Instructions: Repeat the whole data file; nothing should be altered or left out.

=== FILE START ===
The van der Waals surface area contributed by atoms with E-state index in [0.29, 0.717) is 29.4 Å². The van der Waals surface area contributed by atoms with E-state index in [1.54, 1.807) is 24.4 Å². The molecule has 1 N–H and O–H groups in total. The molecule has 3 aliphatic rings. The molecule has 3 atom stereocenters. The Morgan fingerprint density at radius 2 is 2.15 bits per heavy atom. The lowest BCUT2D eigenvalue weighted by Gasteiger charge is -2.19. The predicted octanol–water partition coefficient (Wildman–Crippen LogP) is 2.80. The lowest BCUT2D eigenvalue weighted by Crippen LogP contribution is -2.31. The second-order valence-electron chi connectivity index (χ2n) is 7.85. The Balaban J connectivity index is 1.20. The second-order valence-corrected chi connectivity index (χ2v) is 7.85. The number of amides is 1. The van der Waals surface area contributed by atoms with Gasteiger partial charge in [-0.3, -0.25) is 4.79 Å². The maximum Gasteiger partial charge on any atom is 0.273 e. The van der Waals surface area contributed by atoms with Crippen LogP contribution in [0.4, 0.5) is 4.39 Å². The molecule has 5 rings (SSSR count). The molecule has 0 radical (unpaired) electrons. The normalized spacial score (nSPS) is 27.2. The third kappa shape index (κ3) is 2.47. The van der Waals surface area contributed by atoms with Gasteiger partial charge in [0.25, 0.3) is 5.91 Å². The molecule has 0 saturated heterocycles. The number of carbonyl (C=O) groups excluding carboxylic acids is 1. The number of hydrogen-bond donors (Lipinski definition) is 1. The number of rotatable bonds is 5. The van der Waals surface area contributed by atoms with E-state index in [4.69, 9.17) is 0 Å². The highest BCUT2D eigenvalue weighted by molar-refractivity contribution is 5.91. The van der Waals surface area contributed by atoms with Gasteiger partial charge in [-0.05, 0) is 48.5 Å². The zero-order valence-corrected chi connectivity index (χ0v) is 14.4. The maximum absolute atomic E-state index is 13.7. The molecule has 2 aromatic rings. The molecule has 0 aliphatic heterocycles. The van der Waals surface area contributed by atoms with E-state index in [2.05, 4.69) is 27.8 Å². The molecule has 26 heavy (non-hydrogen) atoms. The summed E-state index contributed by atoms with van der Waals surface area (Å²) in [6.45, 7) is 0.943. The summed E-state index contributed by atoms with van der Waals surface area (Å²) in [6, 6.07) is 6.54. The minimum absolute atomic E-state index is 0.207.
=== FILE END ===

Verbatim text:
The van der Waals surface area contributed by atoms with E-state index in [0.29, 0.717) is 29.4 Å². The van der Waals surface area contributed by atoms with E-state index in [1.54, 1.807) is 24.4 Å². The molecule has 1 N–H and O–H groups in total. The molecule has 3 aliphatic rings. The molecule has 3 atom stereocenters. The Morgan fingerprint density at radius 2 is 2.15 bits per heavy atom. The lowest BCUT2D eigenvalue weighted by Gasteiger charge is -2.19. The predicted octanol–water partition coefficient (Wildman–Crippen LogP) is 2.80. The lowest BCUT2D eigenvalue weighted by Crippen LogP contribution is -2.31. The second-order valence-electron chi connectivity index (χ2n) is 7.85. The Balaban J connectivity index is 1.20. The second-order valence-corrected chi connectivity index (χ2v) is 7.85. The number of amides is 1. The van der Waals surface area contributed by atoms with Gasteiger partial charge in [-0.3, -0.25) is 4.79 Å². The maximum Gasteiger partial charge on any atom is 0.273 e. The van der Waals surface area contributed by atoms with Crippen LogP contribution in [0.4, 0.5) is 4.39 Å². The molecule has 5 rings (SSSR count). The molecule has 0 radical (unpaired) electrons. The normalized spacial score (nSPS) is 27.2. The third kappa shape index (κ3) is 2.47. The van der Waals surface area contributed by atoms with Gasteiger partial charge in [0.25, 0.3) is 5.91 Å². The molecule has 0 saturated heterocycles. The number of carbonyl (C=O) groups excluding carboxylic acids is 1. The number of hydrogen-bond donors (Lipinski definition) is 1. The number of rotatable bonds is 5. The van der Waals surface area contributed by atoms with E-state index in [4.69, 9.17) is 0 Å². The highest BCUT2D eigenvalue weighted by molar-refractivity contribution is 5.91. The van der Waals surface area contributed by atoms with Gasteiger partial charge in [-0.05, 0) is 48.5 Å². The zero-order valence-corrected chi connectivity index (χ0v) is 14.4. The maximum absolute atomic E-state index is 13.7. The molecule has 2 aromatic rings. The molecule has 0 aliphatic heterocycles. The van der Waals surface area contributed by atoms with E-state index in [2.05, 4.69) is 27.8 Å². The molecule has 26 heavy (non-hydrogen) atoms. The summed E-state index contributed by atoms with van der Waals surface area (Å²) in [6.45, 7) is 0.943. The summed E-state index contributed by atoms with van der Waals surface area (Å²) in [6, 6.07) is 6.54. The minimum absolute atomic E-state index is 0.207.